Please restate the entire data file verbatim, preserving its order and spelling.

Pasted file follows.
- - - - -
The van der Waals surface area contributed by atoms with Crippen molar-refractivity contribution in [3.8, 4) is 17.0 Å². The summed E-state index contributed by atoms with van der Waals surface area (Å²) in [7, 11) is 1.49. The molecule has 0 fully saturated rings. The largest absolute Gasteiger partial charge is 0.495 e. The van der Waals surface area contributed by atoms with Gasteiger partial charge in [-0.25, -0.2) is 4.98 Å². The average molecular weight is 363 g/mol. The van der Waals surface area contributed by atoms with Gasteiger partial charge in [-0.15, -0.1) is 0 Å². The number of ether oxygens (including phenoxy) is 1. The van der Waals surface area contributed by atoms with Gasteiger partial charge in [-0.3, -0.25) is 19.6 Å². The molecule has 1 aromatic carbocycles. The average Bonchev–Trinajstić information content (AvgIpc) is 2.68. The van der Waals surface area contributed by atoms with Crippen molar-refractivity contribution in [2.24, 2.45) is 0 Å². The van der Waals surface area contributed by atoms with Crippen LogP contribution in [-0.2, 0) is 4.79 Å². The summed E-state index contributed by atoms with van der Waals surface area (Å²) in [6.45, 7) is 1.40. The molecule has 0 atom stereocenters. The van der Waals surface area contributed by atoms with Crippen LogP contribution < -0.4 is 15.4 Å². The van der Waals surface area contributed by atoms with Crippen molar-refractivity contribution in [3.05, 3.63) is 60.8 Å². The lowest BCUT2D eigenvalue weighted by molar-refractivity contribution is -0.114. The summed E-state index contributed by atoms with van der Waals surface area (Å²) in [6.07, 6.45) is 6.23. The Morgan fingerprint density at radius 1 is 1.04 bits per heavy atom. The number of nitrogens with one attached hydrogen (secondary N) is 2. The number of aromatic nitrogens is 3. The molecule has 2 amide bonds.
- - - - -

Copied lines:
The van der Waals surface area contributed by atoms with Crippen molar-refractivity contribution in [3.8, 4) is 17.0 Å². The summed E-state index contributed by atoms with van der Waals surface area (Å²) in [7, 11) is 1.49. The molecule has 0 fully saturated rings. The largest absolute Gasteiger partial charge is 0.495 e. The van der Waals surface area contributed by atoms with Gasteiger partial charge in [-0.25, -0.2) is 4.98 Å². The average molecular weight is 363 g/mol. The van der Waals surface area contributed by atoms with Gasteiger partial charge in [-0.15, -0.1) is 0 Å². The number of ether oxygens (including phenoxy) is 1. The van der Waals surface area contributed by atoms with Gasteiger partial charge in [-0.3, -0.25) is 19.6 Å². The molecule has 1 aromatic carbocycles. The average Bonchev–Trinajstić information content (AvgIpc) is 2.68. The van der Waals surface area contributed by atoms with Crippen molar-refractivity contribution in [2.24, 2.45) is 0 Å². The van der Waals surface area contributed by atoms with Crippen LogP contribution in [-0.2, 0) is 4.79 Å². The summed E-state index contributed by atoms with van der Waals surface area (Å²) in [6.45, 7) is 1.40. The molecule has 0 atom stereocenters. The van der Waals surface area contributed by atoms with Crippen LogP contribution < -0.4 is 15.4 Å². The van der Waals surface area contributed by atoms with Crippen molar-refractivity contribution in [3.05, 3.63) is 60.8 Å². The lowest BCUT2D eigenvalue weighted by molar-refractivity contribution is -0.114. The summed E-state index contributed by atoms with van der Waals surface area (Å²) in [6.07, 6.45) is 6.23. The Morgan fingerprint density at radius 1 is 1.04 bits per heavy atom. The number of nitrogens with one attached hydrogen (secondary N) is 2. The number of aromatic nitrogens is 3. The molecule has 2 amide bonds.